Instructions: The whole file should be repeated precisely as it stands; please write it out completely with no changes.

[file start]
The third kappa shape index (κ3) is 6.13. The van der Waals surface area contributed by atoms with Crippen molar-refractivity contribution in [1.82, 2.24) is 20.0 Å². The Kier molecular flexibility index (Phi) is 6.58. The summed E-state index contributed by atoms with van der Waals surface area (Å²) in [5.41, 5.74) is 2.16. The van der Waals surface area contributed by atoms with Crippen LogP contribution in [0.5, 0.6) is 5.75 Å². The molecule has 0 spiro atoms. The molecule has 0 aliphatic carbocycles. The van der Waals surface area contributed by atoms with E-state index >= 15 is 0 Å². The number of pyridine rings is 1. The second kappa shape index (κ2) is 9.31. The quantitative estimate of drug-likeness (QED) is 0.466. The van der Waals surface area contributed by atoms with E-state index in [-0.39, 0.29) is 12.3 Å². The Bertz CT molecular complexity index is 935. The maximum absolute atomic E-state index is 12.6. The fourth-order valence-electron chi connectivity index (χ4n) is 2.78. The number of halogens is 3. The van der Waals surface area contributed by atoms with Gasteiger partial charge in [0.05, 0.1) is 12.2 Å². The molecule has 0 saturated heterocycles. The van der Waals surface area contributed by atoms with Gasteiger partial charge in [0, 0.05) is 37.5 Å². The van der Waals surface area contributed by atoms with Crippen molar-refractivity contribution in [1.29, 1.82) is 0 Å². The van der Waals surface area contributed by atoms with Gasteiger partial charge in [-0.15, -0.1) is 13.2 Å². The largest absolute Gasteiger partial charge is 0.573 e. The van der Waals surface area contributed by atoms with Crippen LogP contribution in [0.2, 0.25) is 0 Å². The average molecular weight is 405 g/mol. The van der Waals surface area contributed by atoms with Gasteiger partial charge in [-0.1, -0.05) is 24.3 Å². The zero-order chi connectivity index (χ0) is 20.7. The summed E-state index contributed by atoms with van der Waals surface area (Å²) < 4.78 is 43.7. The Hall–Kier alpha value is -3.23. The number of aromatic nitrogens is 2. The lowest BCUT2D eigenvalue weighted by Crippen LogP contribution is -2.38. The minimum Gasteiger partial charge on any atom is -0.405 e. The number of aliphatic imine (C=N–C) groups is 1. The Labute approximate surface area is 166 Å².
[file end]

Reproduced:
The third kappa shape index (κ3) is 6.13. The van der Waals surface area contributed by atoms with Crippen molar-refractivity contribution in [1.82, 2.24) is 20.0 Å². The Kier molecular flexibility index (Phi) is 6.58. The summed E-state index contributed by atoms with van der Waals surface area (Å²) in [5.41, 5.74) is 2.16. The van der Waals surface area contributed by atoms with Crippen LogP contribution in [0.5, 0.6) is 5.75 Å². The molecule has 0 spiro atoms. The molecule has 0 aliphatic carbocycles. The van der Waals surface area contributed by atoms with E-state index >= 15 is 0 Å². The number of pyridine rings is 1. The second kappa shape index (κ2) is 9.31. The quantitative estimate of drug-likeness (QED) is 0.466. The van der Waals surface area contributed by atoms with E-state index in [-0.39, 0.29) is 12.3 Å². The Bertz CT molecular complexity index is 935. The maximum absolute atomic E-state index is 12.6. The fourth-order valence-electron chi connectivity index (χ4n) is 2.78. The number of halogens is 3. The van der Waals surface area contributed by atoms with Gasteiger partial charge in [0.05, 0.1) is 12.2 Å². The molecule has 0 saturated heterocycles. The van der Waals surface area contributed by atoms with Gasteiger partial charge in [0, 0.05) is 37.5 Å². The van der Waals surface area contributed by atoms with Crippen molar-refractivity contribution in [1.29, 1.82) is 0 Å². The van der Waals surface area contributed by atoms with Gasteiger partial charge in [-0.15, -0.1) is 13.2 Å². The largest absolute Gasteiger partial charge is 0.573 e. The van der Waals surface area contributed by atoms with Crippen LogP contribution in [0.2, 0.25) is 0 Å². The average molecular weight is 405 g/mol. The van der Waals surface area contributed by atoms with Gasteiger partial charge in [-0.1, -0.05) is 24.3 Å². The zero-order chi connectivity index (χ0) is 20.7. The summed E-state index contributed by atoms with van der Waals surface area (Å²) < 4.78 is 43.7. The Hall–Kier alpha value is -3.23. The number of aromatic nitrogens is 2. The lowest BCUT2D eigenvalue weighted by Crippen LogP contribution is -2.38. The minimum Gasteiger partial charge on any atom is -0.405 e. The number of aliphatic imine (C=N–C) groups is 1. The Labute approximate surface area is 166 Å².